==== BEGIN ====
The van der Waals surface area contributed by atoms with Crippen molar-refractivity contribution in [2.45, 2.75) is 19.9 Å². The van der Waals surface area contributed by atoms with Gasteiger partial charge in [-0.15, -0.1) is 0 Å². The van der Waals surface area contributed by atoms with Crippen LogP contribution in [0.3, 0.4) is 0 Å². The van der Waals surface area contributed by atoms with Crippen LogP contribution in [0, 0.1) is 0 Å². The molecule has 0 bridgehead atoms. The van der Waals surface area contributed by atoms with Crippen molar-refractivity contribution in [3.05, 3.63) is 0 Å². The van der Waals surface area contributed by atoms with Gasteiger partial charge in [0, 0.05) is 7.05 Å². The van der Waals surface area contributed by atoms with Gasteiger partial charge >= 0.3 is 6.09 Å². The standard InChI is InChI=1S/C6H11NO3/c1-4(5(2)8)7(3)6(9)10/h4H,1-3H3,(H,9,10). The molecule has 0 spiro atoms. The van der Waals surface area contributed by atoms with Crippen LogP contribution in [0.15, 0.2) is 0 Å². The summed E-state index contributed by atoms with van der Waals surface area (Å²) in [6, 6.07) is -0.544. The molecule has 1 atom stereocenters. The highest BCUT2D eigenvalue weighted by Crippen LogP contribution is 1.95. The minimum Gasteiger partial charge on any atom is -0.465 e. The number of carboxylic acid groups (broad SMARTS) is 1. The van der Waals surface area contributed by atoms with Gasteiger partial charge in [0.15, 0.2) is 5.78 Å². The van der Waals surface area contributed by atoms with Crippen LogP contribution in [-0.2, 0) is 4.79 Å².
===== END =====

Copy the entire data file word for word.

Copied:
The van der Waals surface area contributed by atoms with Crippen molar-refractivity contribution in [2.45, 2.75) is 19.9 Å². The van der Waals surface area contributed by atoms with Gasteiger partial charge in [-0.15, -0.1) is 0 Å². The van der Waals surface area contributed by atoms with Crippen LogP contribution in [0.3, 0.4) is 0 Å². The van der Waals surface area contributed by atoms with Crippen LogP contribution in [0, 0.1) is 0 Å². The molecule has 0 bridgehead atoms. The van der Waals surface area contributed by atoms with Crippen molar-refractivity contribution in [3.05, 3.63) is 0 Å². The van der Waals surface area contributed by atoms with Gasteiger partial charge in [0, 0.05) is 7.05 Å². The van der Waals surface area contributed by atoms with Gasteiger partial charge >= 0.3 is 6.09 Å². The standard InChI is InChI=1S/C6H11NO3/c1-4(5(2)8)7(3)6(9)10/h4H,1-3H3,(H,9,10). The molecule has 0 spiro atoms. The van der Waals surface area contributed by atoms with Crippen LogP contribution in [0.15, 0.2) is 0 Å². The summed E-state index contributed by atoms with van der Waals surface area (Å²) in [6, 6.07) is -0.544. The molecule has 1 atom stereocenters. The highest BCUT2D eigenvalue weighted by Crippen LogP contribution is 1.95. The minimum Gasteiger partial charge on any atom is -0.465 e. The number of carboxylic acid groups (broad SMARTS) is 1. The van der Waals surface area contributed by atoms with Gasteiger partial charge in [0.15, 0.2) is 5.78 Å². The van der Waals surface area contributed by atoms with Crippen LogP contribution in [-0.2, 0) is 4.79 Å².